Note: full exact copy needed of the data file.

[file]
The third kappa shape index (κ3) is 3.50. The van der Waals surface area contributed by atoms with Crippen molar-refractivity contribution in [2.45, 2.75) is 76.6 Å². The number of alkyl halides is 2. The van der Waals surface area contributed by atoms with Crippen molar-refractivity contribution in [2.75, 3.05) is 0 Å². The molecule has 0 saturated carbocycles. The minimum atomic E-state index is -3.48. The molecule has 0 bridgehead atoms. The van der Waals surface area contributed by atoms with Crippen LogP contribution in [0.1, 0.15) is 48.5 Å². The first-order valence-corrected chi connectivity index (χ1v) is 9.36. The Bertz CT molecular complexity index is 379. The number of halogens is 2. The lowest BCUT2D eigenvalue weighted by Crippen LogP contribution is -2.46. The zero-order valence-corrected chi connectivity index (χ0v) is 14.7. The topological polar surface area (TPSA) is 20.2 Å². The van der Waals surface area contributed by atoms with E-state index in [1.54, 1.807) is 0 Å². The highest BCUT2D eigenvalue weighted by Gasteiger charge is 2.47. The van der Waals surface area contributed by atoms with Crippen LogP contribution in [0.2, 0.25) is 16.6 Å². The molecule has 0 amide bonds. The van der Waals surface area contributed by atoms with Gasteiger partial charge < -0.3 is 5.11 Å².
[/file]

The third kappa shape index (κ3) is 3.50. The van der Waals surface area contributed by atoms with Crippen molar-refractivity contribution in [2.45, 2.75) is 76.6 Å². The number of alkyl halides is 2. The van der Waals surface area contributed by atoms with Crippen molar-refractivity contribution in [2.75, 3.05) is 0 Å². The molecule has 0 saturated carbocycles. The minimum atomic E-state index is -3.48. The molecule has 0 bridgehead atoms. The van der Waals surface area contributed by atoms with Crippen LogP contribution in [0.1, 0.15) is 48.5 Å². The first-order valence-corrected chi connectivity index (χ1v) is 9.36. The Bertz CT molecular complexity index is 379. The number of halogens is 2. The lowest BCUT2D eigenvalue weighted by Crippen LogP contribution is -2.46. The zero-order valence-corrected chi connectivity index (χ0v) is 14.7. The topological polar surface area (TPSA) is 20.2 Å². The van der Waals surface area contributed by atoms with E-state index in [1.54, 1.807) is 0 Å². The highest BCUT2D eigenvalue weighted by Gasteiger charge is 2.47. The van der Waals surface area contributed by atoms with Crippen LogP contribution in [0.2, 0.25) is 16.6 Å². The molecule has 0 amide bonds. The van der Waals surface area contributed by atoms with Gasteiger partial charge < -0.3 is 5.11 Å².